The 1.8-liter engine is designed to deliver its power relatively low in the rev range, where most Americans shift. Most Americans opt for automatic transmissions in their Sentras, making the new five-speed gearbox a rarer item. Low-rpm torque and carefully mapped gearing allow GXE and XE models with automatics to accelerate quickly from intersections yet cruise at highway speeds in a relaxed manner. Big motor mounts isolate the engine, deadening noise and vibration.
The SE-R and SE-R Spec V models rekindle memories of the famed Datsun 510 and the original SE-R that succeeded it in Nissan's lineup from 1991-94. Based on the architecture of Nissan's V6 engines, the SE-R's 2.5-liter four-cylinder has variable valve timing and uses a silent chain drive and compact balance system to reduce vibration.
Throttle response is immediate and strong torque propels the SE-R quickly. The power band is very linear. The more powerful Spec V adds to the fun. Weighing in at 2,743 pounds, the Spec V has a 15.2:1 power-to-weight ratio (it's 16.0:1 for the standard SE-R). Nissan claims 0 to 60 mph acceleration times of less than 7 seconds for the Spec V.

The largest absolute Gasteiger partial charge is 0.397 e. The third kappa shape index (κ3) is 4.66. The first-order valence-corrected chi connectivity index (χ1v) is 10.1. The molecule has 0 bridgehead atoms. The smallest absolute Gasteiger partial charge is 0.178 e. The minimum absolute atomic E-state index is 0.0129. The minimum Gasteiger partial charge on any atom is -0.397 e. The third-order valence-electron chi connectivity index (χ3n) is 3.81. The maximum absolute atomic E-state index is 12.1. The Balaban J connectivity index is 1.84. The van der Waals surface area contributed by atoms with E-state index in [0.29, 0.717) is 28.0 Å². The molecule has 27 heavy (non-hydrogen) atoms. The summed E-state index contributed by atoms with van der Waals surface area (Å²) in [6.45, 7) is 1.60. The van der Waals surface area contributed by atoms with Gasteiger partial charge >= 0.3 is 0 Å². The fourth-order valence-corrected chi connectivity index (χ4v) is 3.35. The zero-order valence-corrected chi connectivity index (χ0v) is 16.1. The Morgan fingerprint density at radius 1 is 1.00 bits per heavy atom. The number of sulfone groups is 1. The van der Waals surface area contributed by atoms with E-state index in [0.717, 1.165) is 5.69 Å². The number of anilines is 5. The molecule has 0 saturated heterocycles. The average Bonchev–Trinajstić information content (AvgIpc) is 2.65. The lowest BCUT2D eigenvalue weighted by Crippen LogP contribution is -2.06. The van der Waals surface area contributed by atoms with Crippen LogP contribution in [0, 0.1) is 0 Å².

Handling is even more impressive than acceleration. It's easy to rotate the car in corners using the throttle, making it a lot of fun to drive. The rack-and-pinion steering provides quick and direct control. The SE-R uses larger front and rear stabilizer bars and front suspension tower bracing.
The big brakes slow the SE-R quickly. We found them easy to modulate at Laguna Seca Raceway and on the Pacific Coast Highway. Braking is provided by large four-wheel disc brakes; the SE-R's front rotors measure a full 11 inches, larger than many so-called sporting machines. A four-channel, four-sensor anti-lock braking system is also available.
Thanks to the helical limited-slip differential, the Spec V is much more fun on an autocross course or a twisting mountain road than it is in a straight quarter-mile. This special LSD allows the front wheels to rotate at different rates, greatly reducing understeer in corners. This lets the driver get back on the power much sooner in turns. This special limited-slip front differential improves the Spec V's balance when accelerating out corners.